I have to admit I’m not good at hearing poems. I prefer to see them.
If I am presented with poem audio, I immediately look around for poem text.
WHERE’S THE TEXT? I NEED THE TEXT!
I’ve subscribed to Poetry Foundation’s Poem Of The Day feed, which just sends you a little audio player to click a play button on and that’s all you get (unless you want to click all the way back to the Poetry Foundation website and hunt down that text, goshdarn it.)
It’s not easy, and each time I am well aware that there’s a monumental mental cheat going on, whereby my traitor head transcribes what my ears hear into something text-like that my inner eye can still ‘see.’
We’ll get there, though.
I have read others’ work for different publications (here and here, for example), in addition to reading my own work for different publications (e.g. here and here).
Reading other peoples’ work aloud is the most tender and respectful, and also the most careful, way to engage with it, I find.
So here’s my new idea.
It’s going to start slowly. I’ve decided I will only read and record poems that sing to me. To me. Not my stuff, though – yours.
There will be a link to text if the poems are available online, but I won’t be posting any text. Just voice.
I’ll be out looking for those poems. So don’t be surprised to hear from me soon, asking if you would let me record and post that brilliant piece of yours that ran in Magazine X last week.
I love this. The Drum: A Literary Magazine for Your Ears.
The amazing thing about it? No text!
One of the questions in the recently-completed Ten Questions on Poets & Technology series was: “Technology is enabling poets today to take poetry off the page in ways that were previously inconceivable. Either comment on [videopoem X] or provide a link to and comments on a different piece of work that uses technology to take the poem off the page.”
Some respondents – most? – answered in so many words, with varying degrees of emphasis: No. Poetry belongs on the page. Poetry is text.
I’m a slave to text myself. It’s almost impossible for me to grasp a poem (intellectually, emotionally, dare I say aurally) without seeing it on a page. I can’t conceive of composing without writing, without the visual affirmation of text on a page.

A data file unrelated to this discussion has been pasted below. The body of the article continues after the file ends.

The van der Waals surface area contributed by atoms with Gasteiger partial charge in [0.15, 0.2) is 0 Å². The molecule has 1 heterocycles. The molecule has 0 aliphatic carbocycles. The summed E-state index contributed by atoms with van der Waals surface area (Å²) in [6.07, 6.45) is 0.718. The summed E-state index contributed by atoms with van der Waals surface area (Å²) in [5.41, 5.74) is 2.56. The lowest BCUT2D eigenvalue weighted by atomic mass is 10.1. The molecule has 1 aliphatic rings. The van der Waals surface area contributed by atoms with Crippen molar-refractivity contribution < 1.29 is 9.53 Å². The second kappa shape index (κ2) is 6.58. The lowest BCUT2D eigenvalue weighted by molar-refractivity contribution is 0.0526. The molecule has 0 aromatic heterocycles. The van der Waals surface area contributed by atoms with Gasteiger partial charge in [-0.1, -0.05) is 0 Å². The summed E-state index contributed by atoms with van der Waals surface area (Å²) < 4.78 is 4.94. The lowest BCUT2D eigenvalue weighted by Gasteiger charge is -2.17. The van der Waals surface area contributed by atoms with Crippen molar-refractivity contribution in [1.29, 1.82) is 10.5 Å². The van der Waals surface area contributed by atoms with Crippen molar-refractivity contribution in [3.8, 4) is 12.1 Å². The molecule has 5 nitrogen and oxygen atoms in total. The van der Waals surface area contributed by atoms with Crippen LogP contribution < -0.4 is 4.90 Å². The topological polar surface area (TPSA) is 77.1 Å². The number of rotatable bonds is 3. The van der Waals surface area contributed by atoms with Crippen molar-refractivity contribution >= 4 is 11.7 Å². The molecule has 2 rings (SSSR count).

One respondent, however – Rik Roots, who answered the Ten Questions on his own blog – pointed out that poetry pre-dates text by a long way, that writing itself is just another technological advancement poetry has wrapped itself around.
Rik’s response pulled me up short and made me ask – what am I missing? What does this enslavement to text mean for the way I experience poetry?
Lots of poetry journals have audio. But audio and text. Or, (in some cases), audio and video.
But what about just audio?
What would it be like to hear, instead of read, a whole issue of a poetry journal?
(This ties in somehow sorta to Amy King‘s technology idea.)
I must have dreamt about Colombia last night, because I woke up with this song in my head. From waaay back, when we would drink gallons of aguardiente and dance (on the bar for choice) until 3 am. Dancing vallenatos among others, by Carlos Vives for choice. La Tierra del Olvido, title track from his album of the same name, was a gigantic hit back then:
Where are you now, Carlos?
(And you, Luis Fernando?)
Click on the listening button and hear me read this lovely piece by Leslie St. John, up at Linebreak today. Thanks to the Linebreak folk for the opportunity!
And woohoo again! The poetry planets are lining up for me today! Just heard that I’ve had a poem accepted for the Nature in the Cracks issue of Dave Bonta’s qarrtsiluni, guest-edited by Brent Goodman and Ken Lamberton.
Am I fortunate or what! And this one involves audio too!
Woohoo! Soundzine has accepted two of my poems for its April 2008 edition. This is a very cool sound-focused publication started by Salli Shepherd and Charles Musser, two amazing poets I first encountered through PFFA and then at The Gazebo. There’s no stopping these two!
Soundzine is an online journal for the spoken word. Poetry and stories can be traced at least as far back as Homer, who recited his epics by torch or firelight. It was born and flourished in the milieu of the cadences, inflections and stresses of the human voice. We’re not presumptuous enough to think we’ll revolutionize the world of literature by turning to the roots of things, which is the real meaning of “radical,” but we do think that the modern digital world offers an opportunity to enrich and enliven an art that has waned of late.